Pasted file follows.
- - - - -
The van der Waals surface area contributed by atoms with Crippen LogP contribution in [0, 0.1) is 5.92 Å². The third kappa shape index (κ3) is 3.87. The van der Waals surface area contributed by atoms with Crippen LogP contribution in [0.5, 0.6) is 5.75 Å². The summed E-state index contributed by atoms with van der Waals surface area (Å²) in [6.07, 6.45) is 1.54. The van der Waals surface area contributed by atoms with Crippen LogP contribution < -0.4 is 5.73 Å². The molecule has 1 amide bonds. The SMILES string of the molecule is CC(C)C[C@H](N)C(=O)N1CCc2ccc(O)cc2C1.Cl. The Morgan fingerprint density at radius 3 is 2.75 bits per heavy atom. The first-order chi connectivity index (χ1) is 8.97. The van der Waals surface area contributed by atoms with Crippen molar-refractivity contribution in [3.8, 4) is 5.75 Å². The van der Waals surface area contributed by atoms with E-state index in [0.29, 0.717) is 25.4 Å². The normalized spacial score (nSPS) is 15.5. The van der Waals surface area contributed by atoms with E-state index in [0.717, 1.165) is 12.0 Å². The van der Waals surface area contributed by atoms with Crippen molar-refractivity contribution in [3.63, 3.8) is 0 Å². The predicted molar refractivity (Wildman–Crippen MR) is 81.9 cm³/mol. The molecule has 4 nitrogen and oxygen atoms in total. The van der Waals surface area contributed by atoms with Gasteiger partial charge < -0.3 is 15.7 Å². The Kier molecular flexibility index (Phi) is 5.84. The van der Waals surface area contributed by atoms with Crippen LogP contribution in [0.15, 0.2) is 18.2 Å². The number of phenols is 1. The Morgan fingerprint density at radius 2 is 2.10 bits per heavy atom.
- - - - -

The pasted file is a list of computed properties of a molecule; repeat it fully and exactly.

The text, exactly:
The van der Waals surface area contributed by atoms with Crippen LogP contribution in [0, 0.1) is 5.92 Å². The third kappa shape index (κ3) is 3.87. The van der Waals surface area contributed by atoms with Crippen LogP contribution in [0.5, 0.6) is 5.75 Å². The summed E-state index contributed by atoms with van der Waals surface area (Å²) in [6.07, 6.45) is 1.54. The van der Waals surface area contributed by atoms with Crippen LogP contribution < -0.4 is 5.73 Å². The molecule has 1 amide bonds. The SMILES string of the molecule is CC(C)C[C@H](N)C(=O)N1CCc2ccc(O)cc2C1.Cl. The Morgan fingerprint density at radius 3 is 2.75 bits per heavy atom. The first-order chi connectivity index (χ1) is 8.97. The van der Waals surface area contributed by atoms with Crippen molar-refractivity contribution in [3.8, 4) is 5.75 Å². The van der Waals surface area contributed by atoms with E-state index in [0.29, 0.717) is 25.4 Å². The normalized spacial score (nSPS) is 15.5. The van der Waals surface area contributed by atoms with E-state index in [0.717, 1.165) is 12.0 Å². The van der Waals surface area contributed by atoms with Crippen molar-refractivity contribution in [3.63, 3.8) is 0 Å². The predicted molar refractivity (Wildman–Crippen MR) is 81.9 cm³/mol. The molecule has 4 nitrogen and oxygen atoms in total. The van der Waals surface area contributed by atoms with Gasteiger partial charge < -0.3 is 15.7 Å². The Kier molecular flexibility index (Phi) is 5.84. The van der Waals surface area contributed by atoms with Crippen LogP contribution in [0.15, 0.2) is 18.2 Å². The number of phenols is 1. The Morgan fingerprint density at radius 2 is 2.10 bits per heavy atom.